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Many people find it difficult to talk to a person who has cancer. This section provides information about how to talk, help and support them.
When you first learn that someone close to you has cancer, you may have many thoughts such as, ‘What if I say the wrong thing?’, ‘How do I talk to her?’ and ‘I don’t want to hurt him.
Difficult or sad events happen to all of us at some point in our lives. Some of us have to deal with these events more often than others. For most people, it helps to know that their family and friends are there to support them when life is difficult.
Just hearing the word cancer can be frightening. Although many people can be cured and the chances of being cured are getting better all the time, being told that someone you care about has cancer is still often a big shock.
You may want to help but you don’t know how. You may not know what to say or what you can do to help. Many people feel like this, even if they’re used to dealing with difficult issues in their work lives or in other circumstances. It’s very different when it’s a personal situation.
You may feel stuck and helpless, even frozen, when a relative or friend has some bad news. You may think that there are things you should say or do that will automatically make things easier for the person with cancer - if only you knew what they were.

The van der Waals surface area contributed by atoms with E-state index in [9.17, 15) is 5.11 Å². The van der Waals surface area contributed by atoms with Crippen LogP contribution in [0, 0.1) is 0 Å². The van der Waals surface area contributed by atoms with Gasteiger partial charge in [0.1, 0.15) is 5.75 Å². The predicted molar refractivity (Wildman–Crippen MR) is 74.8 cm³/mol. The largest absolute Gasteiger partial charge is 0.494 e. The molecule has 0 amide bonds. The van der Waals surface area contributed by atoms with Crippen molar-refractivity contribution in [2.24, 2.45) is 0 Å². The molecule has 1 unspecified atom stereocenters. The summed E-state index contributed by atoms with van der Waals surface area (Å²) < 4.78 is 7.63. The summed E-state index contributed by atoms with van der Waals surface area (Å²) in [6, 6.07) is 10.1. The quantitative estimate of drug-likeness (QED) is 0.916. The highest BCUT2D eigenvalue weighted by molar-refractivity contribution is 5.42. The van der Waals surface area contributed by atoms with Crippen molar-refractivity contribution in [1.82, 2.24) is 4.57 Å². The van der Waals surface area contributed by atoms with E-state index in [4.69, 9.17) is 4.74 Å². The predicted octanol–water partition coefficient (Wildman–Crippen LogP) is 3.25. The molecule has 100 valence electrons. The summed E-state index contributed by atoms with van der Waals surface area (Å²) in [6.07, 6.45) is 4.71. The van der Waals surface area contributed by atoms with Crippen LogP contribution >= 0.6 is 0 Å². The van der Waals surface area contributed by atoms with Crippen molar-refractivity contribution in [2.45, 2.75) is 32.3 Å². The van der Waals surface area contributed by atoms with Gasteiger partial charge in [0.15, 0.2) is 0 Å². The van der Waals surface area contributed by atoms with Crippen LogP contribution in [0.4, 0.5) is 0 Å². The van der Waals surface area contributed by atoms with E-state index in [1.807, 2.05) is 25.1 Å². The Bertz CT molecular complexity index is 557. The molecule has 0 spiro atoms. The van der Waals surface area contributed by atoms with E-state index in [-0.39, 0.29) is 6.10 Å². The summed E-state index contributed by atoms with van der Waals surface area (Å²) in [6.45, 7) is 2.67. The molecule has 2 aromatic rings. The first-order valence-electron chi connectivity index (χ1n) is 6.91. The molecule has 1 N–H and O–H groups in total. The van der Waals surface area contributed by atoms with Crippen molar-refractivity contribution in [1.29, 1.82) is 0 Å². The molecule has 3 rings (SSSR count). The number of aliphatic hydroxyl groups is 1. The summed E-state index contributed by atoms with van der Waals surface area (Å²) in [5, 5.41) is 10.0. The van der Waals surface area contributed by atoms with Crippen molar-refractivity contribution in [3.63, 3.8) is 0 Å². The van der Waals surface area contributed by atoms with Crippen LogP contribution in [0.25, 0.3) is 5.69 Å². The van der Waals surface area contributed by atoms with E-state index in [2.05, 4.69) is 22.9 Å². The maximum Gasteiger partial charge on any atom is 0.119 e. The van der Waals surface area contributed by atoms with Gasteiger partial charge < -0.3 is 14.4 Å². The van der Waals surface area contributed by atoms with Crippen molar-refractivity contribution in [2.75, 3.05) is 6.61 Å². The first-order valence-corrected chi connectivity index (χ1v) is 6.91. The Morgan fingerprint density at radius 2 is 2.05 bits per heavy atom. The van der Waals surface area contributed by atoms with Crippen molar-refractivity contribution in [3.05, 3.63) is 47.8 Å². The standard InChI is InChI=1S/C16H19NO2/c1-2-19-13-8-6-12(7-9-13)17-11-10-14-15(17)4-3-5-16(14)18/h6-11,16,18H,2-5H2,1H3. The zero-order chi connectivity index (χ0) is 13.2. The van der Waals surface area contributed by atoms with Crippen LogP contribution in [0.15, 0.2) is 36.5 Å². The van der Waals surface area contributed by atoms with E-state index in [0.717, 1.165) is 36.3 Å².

But the most important thing to realise is that there is no magic formula, phrase or approach that is the ’right’ thing to say or do in all circumstances and for all situations. There isn’t a right set of words or attitudes that will always help. It’s not a skill that everyone else but you has. If you want to help someone who’s facing a difficult time, just wanting to help and offering to be there for that person is what matters most.
Most of us feel that we don’t know what to say. But the important thing is not what we say - it’s that we’re there and that we listen. When you understand the few simple rules of good listening, you’ll be a great help and support. Listening can help build a relationship between you both that allows you to be even more supportive and to know what your relative or friend needs.
How to be a good listener| begins with understanding why listening and talking are so valuable.
Content last reviewed: 1 July 2011
Next planned review: 2013
If you have any questions about cancer, need support or just want someone to talk to, ask Macmillan.
Bill's wife Betty had cancer. Hear his story and find out how we can help you if someone you love has cancer.
Almost a million people in England care for a friend or family member with cancer. But they're not getting the support they need. Help us change that.
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© Macmillan Cancer Support 2013
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